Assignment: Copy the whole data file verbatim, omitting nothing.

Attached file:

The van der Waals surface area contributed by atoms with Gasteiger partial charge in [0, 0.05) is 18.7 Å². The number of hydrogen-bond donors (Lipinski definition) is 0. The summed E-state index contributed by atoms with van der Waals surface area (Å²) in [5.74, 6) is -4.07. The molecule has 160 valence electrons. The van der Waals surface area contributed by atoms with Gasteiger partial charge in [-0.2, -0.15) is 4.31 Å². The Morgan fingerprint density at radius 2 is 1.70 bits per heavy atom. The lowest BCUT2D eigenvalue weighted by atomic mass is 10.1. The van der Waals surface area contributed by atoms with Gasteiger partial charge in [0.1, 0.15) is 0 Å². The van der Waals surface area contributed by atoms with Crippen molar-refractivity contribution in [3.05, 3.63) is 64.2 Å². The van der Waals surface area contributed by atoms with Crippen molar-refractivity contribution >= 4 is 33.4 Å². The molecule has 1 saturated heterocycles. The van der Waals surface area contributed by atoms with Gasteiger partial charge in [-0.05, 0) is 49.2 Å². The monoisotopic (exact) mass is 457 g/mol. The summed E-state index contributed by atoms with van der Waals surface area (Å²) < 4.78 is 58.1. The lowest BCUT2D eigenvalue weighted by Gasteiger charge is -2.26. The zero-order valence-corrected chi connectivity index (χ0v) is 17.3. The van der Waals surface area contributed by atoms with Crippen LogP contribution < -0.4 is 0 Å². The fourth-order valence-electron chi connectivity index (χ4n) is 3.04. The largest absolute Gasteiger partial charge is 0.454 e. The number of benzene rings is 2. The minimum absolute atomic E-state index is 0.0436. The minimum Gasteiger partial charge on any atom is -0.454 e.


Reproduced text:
The van der Waals surface area contributed by atoms with Gasteiger partial charge in [0, 0.05) is 18.7 Å². The number of hydrogen-bond donors (Lipinski definition) is 0. The summed E-state index contributed by atoms with van der Waals surface area (Å²) in [5.74, 6) is -4.07. The molecule has 160 valence electrons. The van der Waals surface area contributed by atoms with Gasteiger partial charge in [-0.2, -0.15) is 4.31 Å². The Morgan fingerprint density at radius 2 is 1.70 bits per heavy atom. The lowest BCUT2D eigenvalue weighted by atomic mass is 10.1. The van der Waals surface area contributed by atoms with Gasteiger partial charge in [0.1, 0.15) is 0 Å². The van der Waals surface area contributed by atoms with Crippen molar-refractivity contribution in [3.05, 3.63) is 64.2 Å². The van der Waals surface area contributed by atoms with Crippen molar-refractivity contribution >= 4 is 33.4 Å². The molecule has 1 saturated heterocycles. The van der Waals surface area contributed by atoms with Gasteiger partial charge in [-0.05, 0) is 49.2 Å². The monoisotopic (exact) mass is 457 g/mol. The summed E-state index contributed by atoms with van der Waals surface area (Å²) < 4.78 is 58.1. The lowest BCUT2D eigenvalue weighted by Gasteiger charge is -2.26. The zero-order valence-corrected chi connectivity index (χ0v) is 17.3. The van der Waals surface area contributed by atoms with Crippen LogP contribution < -0.4 is 0 Å². The fourth-order valence-electron chi connectivity index (χ4n) is 3.04. The largest absolute Gasteiger partial charge is 0.454 e. The number of benzene rings is 2. The minimum absolute atomic E-state index is 0.0436. The minimum Gasteiger partial charge on any atom is -0.454 e.